// Validate the request is a post and return proper response code on failure.
   header('HTTP/1.1 405 Not Post');
// Authenticate the user, or key and return proper response code on failure.
elseif ($_SERVER['PHP_AUTH_USER'] != 'trusted user') {
 header('HTTP/1.1 401 Not Authorized');
// When data type and field validation fails return a 204.
elseif ($validation == FALSE) {
 header('HTTP/1.1 204 Incorrect Data');

Processing the JSON

PHP provides a method to obtain stream inputs by using file_get_contents and requesting “php://input”. File_get_contents streams the input and processes it into a string. Once the input is returned as a string use Drupal’s json_decode to return the string as an associative array.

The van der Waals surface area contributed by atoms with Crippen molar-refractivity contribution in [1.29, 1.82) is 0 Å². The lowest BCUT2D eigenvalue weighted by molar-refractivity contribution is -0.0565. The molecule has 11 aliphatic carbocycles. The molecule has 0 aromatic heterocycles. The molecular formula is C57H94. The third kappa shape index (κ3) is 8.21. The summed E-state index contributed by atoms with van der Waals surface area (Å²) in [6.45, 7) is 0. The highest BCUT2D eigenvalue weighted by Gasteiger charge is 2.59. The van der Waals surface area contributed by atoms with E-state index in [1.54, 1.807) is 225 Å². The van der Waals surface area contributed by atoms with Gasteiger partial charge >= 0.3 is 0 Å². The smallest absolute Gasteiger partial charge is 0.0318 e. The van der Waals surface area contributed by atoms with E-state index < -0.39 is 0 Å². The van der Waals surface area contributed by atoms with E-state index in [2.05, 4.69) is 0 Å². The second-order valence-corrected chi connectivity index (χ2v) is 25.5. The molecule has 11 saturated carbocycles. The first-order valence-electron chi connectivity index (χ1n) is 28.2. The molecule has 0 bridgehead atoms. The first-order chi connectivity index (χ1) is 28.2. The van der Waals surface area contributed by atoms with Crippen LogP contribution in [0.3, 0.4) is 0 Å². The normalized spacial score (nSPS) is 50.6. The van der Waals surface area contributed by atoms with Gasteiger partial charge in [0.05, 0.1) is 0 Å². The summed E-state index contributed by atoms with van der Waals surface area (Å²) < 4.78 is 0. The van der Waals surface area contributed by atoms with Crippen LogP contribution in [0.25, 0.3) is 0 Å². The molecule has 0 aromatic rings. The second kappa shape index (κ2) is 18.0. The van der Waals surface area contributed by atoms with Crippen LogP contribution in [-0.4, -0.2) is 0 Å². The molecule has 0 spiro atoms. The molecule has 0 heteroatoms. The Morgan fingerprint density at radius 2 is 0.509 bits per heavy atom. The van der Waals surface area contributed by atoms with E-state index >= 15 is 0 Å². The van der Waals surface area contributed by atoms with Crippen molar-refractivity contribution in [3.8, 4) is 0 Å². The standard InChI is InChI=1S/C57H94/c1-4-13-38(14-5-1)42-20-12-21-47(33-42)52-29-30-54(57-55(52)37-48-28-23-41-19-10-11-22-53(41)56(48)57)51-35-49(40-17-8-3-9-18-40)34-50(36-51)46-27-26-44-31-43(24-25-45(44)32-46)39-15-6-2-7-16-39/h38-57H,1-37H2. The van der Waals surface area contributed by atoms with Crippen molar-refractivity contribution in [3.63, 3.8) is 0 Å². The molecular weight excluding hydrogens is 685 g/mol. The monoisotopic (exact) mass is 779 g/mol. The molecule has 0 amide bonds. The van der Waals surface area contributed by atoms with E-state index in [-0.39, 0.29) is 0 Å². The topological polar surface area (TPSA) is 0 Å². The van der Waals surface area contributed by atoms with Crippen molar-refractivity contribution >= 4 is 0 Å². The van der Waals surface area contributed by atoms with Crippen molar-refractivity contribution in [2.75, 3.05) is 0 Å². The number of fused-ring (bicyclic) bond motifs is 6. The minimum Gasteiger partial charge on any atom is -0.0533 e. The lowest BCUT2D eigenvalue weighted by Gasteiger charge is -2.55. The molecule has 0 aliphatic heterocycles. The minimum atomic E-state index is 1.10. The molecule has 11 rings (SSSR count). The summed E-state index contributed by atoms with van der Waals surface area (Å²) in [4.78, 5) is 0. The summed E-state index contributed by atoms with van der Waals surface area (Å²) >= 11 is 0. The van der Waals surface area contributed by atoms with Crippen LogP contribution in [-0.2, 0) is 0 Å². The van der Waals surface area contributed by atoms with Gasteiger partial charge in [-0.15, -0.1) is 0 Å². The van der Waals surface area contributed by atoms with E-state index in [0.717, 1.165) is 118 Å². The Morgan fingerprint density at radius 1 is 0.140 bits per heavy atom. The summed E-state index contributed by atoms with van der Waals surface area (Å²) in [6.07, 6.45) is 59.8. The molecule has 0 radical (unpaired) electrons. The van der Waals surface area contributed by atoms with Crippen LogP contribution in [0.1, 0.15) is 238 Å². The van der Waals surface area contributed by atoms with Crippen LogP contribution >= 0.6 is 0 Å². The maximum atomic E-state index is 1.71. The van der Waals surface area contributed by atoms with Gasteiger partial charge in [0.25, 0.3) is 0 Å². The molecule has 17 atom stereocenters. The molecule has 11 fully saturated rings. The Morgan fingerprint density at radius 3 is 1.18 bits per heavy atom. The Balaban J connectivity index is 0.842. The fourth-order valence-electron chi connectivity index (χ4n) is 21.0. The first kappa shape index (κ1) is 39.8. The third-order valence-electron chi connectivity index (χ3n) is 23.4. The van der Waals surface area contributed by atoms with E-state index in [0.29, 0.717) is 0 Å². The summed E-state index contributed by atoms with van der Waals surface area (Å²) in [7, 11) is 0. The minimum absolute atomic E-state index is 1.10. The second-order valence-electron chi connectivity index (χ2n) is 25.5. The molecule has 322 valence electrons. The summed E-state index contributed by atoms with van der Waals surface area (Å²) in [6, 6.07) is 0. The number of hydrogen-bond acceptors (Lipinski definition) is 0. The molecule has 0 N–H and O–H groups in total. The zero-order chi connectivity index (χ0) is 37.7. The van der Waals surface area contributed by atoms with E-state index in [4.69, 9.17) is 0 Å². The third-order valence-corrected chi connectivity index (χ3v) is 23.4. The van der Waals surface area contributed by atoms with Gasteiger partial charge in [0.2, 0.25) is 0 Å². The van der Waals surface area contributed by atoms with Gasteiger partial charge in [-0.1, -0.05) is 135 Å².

$received_json = file_get_contents("php://input",  TRUE);
$json = drupal_json_decode($received_json, TRUE);


Note: Consider detecting if json_decode returns null or false.

Once validation has passed and your JSON is available, iterate and save the object to Drupal.

foreach($received->doc as $value) {
   $item = (object) NULL;
   $item ->type = “example”;
   $item->title =$value[‘title’];
  // Prepare object for saving to Drupal.
  // Save the prepared object to Drupal.

After completing the payload a notice of success to inform the application it’s POST was a success.

// Set header to indicate the item was saved.
header('HTTP/1.1 201 Created');

Knowing how to process a POST request helps developers to evaluate when to use a contributed module, or when the requirements call for a custom module. Programming your own RESTful endpoint is simple, is light on code count and provides flexibility.